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PA’s foreign ministry accuses Israel of using NSO’s Pegasus spyware against it

A woman checks the website of Israel-made Pegasus spyware at an office in the Cypriot capital Nicosia on July 21, 2021. (Mario Goldman/AFP)
A woman checks the website of Israel-made Pegasus spyware at an office in the Cypriot capital Nicosia on July 21, 2021. (Mario Goldman/AFP)

The Palestinian Authority foreign ministry says some of its employees’ phones were hacked by Pegasus, a controversial spyware application made by the Israeli cybersecurity firm NSO Group.

An investigation by the rights groups Front Line Defenders, Citizen Lab and Amnesty International alleged on Monday that six Palestinians had their cellphones hacked by the software. Three of the Palestinians worked at organizations Israel recently declared to be terror groups, drawing an international outcry.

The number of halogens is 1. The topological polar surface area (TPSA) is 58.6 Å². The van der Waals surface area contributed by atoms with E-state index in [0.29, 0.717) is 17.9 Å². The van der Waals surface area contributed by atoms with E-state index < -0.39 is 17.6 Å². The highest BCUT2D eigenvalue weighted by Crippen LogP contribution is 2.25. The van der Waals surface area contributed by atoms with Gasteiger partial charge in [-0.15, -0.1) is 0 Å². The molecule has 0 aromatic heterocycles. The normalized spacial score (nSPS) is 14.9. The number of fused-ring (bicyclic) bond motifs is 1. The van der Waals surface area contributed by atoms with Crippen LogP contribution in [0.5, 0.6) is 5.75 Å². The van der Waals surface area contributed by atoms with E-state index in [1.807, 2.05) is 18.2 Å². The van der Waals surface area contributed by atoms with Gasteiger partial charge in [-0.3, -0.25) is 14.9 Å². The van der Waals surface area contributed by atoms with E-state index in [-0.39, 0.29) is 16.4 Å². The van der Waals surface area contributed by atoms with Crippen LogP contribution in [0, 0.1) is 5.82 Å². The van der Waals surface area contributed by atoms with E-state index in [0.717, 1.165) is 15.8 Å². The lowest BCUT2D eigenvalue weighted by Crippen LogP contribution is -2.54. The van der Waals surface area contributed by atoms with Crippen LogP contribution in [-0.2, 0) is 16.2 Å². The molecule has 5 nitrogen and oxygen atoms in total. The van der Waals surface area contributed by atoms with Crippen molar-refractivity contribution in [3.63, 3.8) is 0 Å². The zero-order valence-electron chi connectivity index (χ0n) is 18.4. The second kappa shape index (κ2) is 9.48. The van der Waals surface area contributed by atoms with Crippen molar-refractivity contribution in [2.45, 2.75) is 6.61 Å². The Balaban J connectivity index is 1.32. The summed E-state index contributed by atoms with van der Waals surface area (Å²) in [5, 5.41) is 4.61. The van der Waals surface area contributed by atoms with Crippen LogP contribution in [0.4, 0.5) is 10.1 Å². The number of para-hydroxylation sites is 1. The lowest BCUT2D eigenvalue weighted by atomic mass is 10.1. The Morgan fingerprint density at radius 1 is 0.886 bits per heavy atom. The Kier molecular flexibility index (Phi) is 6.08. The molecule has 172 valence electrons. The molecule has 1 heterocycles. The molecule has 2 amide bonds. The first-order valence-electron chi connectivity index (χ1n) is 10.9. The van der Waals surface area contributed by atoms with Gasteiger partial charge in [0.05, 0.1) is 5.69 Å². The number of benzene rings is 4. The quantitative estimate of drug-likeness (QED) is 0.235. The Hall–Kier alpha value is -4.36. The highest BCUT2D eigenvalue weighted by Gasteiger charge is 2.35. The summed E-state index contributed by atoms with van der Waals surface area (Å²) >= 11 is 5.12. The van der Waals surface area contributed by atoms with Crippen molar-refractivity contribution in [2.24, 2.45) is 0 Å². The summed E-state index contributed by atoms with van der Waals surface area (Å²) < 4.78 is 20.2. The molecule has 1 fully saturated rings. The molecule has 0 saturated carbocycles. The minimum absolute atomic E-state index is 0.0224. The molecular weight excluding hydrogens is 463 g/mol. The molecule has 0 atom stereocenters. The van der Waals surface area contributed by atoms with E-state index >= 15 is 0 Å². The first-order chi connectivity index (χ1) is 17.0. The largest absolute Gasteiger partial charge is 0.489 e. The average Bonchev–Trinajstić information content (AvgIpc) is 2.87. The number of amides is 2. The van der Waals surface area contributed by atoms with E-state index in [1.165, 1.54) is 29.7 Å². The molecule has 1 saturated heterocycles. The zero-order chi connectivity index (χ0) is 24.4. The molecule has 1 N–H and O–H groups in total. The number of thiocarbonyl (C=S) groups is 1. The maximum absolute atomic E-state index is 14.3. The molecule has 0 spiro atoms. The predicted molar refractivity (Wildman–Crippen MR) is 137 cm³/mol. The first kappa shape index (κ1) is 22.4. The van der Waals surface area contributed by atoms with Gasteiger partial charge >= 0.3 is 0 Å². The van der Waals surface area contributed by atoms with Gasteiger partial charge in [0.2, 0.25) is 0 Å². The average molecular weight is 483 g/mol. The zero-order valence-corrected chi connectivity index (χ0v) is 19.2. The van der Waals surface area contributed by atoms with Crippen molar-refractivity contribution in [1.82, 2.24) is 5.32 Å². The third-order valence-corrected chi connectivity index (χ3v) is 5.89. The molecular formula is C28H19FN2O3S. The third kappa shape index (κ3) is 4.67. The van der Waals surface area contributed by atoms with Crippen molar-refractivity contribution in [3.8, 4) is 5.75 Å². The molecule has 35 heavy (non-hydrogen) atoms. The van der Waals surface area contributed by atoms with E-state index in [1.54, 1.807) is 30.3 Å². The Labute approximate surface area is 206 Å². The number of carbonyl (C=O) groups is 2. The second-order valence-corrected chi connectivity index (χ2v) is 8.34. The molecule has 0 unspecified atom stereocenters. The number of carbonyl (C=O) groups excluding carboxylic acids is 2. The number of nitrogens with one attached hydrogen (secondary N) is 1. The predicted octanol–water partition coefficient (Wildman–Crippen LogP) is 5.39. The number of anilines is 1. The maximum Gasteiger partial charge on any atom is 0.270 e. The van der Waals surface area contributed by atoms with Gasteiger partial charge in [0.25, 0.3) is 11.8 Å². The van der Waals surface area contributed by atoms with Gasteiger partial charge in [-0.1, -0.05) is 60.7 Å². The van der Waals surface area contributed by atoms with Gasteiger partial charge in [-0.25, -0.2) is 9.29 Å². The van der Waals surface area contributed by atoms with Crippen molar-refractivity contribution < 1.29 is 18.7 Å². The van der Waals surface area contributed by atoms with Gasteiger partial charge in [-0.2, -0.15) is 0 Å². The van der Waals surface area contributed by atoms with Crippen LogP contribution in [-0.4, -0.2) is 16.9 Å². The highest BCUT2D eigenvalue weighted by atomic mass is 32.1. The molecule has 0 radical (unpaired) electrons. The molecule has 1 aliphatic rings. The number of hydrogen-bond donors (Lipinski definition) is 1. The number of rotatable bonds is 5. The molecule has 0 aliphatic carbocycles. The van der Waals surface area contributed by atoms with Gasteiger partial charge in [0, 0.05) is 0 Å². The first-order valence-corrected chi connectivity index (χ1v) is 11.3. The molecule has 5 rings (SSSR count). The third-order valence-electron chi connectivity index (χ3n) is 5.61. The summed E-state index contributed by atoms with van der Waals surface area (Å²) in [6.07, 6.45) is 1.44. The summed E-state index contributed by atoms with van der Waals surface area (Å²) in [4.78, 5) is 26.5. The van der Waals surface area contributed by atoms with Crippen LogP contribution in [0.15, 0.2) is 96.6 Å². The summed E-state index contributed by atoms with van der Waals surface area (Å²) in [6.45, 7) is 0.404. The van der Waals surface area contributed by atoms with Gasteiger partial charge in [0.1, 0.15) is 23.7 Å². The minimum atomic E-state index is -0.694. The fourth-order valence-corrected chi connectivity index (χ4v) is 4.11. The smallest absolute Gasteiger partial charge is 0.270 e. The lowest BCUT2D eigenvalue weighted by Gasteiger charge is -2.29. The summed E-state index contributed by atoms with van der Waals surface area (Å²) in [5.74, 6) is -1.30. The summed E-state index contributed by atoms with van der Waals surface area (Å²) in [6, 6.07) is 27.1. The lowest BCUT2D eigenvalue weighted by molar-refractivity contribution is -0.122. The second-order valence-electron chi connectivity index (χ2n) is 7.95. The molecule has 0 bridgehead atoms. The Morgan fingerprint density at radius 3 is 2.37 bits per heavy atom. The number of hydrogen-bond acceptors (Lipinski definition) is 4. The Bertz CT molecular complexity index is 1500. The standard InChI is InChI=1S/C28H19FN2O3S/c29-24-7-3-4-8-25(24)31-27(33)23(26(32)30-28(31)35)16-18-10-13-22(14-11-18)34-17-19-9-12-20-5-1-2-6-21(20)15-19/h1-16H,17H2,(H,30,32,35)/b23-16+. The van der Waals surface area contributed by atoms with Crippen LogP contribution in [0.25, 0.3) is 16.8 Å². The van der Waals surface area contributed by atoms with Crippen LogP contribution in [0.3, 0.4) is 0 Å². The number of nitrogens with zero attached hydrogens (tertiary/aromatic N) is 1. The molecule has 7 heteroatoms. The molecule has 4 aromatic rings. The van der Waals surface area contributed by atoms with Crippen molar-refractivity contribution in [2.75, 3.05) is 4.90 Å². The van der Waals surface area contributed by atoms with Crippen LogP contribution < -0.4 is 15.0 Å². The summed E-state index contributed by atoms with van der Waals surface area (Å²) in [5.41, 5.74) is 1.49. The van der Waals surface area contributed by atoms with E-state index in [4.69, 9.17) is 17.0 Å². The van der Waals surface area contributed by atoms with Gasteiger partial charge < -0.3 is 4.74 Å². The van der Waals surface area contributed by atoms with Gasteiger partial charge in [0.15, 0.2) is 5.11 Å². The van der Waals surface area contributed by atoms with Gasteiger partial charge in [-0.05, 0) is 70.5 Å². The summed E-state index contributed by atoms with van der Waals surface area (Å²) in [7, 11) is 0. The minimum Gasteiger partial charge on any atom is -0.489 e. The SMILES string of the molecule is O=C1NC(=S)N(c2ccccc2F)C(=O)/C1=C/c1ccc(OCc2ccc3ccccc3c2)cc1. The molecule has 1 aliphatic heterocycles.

The Palestinian rights group Al-Haq had previously declared that some foreign ministry civil servants had also been hacked. But the PA body did not comment until today.

“We always expected that our telephones were infiltrated by the occupation authorities and that all we said and sent was listened to and monitored. But now, we have evidence and legal documents that acknowledge the existence of this Israeli intrusion,” the foreign ministry says in a statement.

NSO Group activities have sparked controversy in recent months. The company has been dogged by accusations that the Pegasus software was used by dictatorships to track dissidents and human rights activists.

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